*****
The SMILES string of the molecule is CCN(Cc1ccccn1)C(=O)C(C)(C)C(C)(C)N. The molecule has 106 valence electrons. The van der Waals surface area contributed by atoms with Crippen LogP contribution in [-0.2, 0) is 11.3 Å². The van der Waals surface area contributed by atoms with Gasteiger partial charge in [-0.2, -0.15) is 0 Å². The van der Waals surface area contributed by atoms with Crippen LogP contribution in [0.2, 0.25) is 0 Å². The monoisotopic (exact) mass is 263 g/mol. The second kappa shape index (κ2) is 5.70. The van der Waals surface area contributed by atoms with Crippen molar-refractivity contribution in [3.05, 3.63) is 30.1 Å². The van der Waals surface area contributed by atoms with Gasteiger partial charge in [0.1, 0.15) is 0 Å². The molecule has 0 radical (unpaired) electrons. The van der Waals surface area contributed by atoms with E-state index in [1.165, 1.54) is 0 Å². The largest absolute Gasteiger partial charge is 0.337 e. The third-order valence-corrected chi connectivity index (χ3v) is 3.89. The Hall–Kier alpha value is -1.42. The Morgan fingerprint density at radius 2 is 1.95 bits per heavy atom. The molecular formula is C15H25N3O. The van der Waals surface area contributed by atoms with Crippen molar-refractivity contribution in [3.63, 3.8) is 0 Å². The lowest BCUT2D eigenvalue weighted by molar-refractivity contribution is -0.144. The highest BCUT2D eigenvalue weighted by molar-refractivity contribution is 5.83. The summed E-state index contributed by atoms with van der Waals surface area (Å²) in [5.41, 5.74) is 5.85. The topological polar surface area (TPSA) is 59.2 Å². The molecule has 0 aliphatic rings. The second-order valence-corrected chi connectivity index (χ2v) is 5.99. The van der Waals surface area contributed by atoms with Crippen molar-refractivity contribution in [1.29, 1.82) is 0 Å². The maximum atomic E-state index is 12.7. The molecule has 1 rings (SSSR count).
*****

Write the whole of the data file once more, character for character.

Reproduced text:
The SMILES string of the molecule is CCN(Cc1ccccn1)C(=O)C(C)(C)C(C)(C)N. The molecule has 106 valence electrons. The van der Waals surface area contributed by atoms with Crippen LogP contribution in [-0.2, 0) is 11.3 Å². The van der Waals surface area contributed by atoms with Gasteiger partial charge in [-0.2, -0.15) is 0 Å². The van der Waals surface area contributed by atoms with Crippen LogP contribution in [0.2, 0.25) is 0 Å². The monoisotopic (exact) mass is 263 g/mol. The second kappa shape index (κ2) is 5.70. The van der Waals surface area contributed by atoms with Crippen molar-refractivity contribution in [3.05, 3.63) is 30.1 Å². The van der Waals surface area contributed by atoms with Gasteiger partial charge in [0.1, 0.15) is 0 Å². The molecule has 0 radical (unpaired) electrons. The van der Waals surface area contributed by atoms with E-state index in [1.165, 1.54) is 0 Å². The largest absolute Gasteiger partial charge is 0.337 e. The third-order valence-corrected chi connectivity index (χ3v) is 3.89. The Hall–Kier alpha value is -1.42. The Morgan fingerprint density at radius 2 is 1.95 bits per heavy atom. The molecular formula is C15H25N3O. The van der Waals surface area contributed by atoms with Crippen molar-refractivity contribution in [3.63, 3.8) is 0 Å². The lowest BCUT2D eigenvalue weighted by molar-refractivity contribution is -0.144. The highest BCUT2D eigenvalue weighted by molar-refractivity contribution is 5.83. The summed E-state index contributed by atoms with van der Waals surface area (Å²) in [5.41, 5.74) is 5.85. The topological polar surface area (TPSA) is 59.2 Å². The molecule has 0 aliphatic rings. The second-order valence-corrected chi connectivity index (χ2v) is 5.99. The van der Waals surface area contributed by atoms with Crippen molar-refractivity contribution in [1.29, 1.82) is 0 Å². The maximum atomic E-state index is 12.7. The molecule has 1 rings (SSSR count).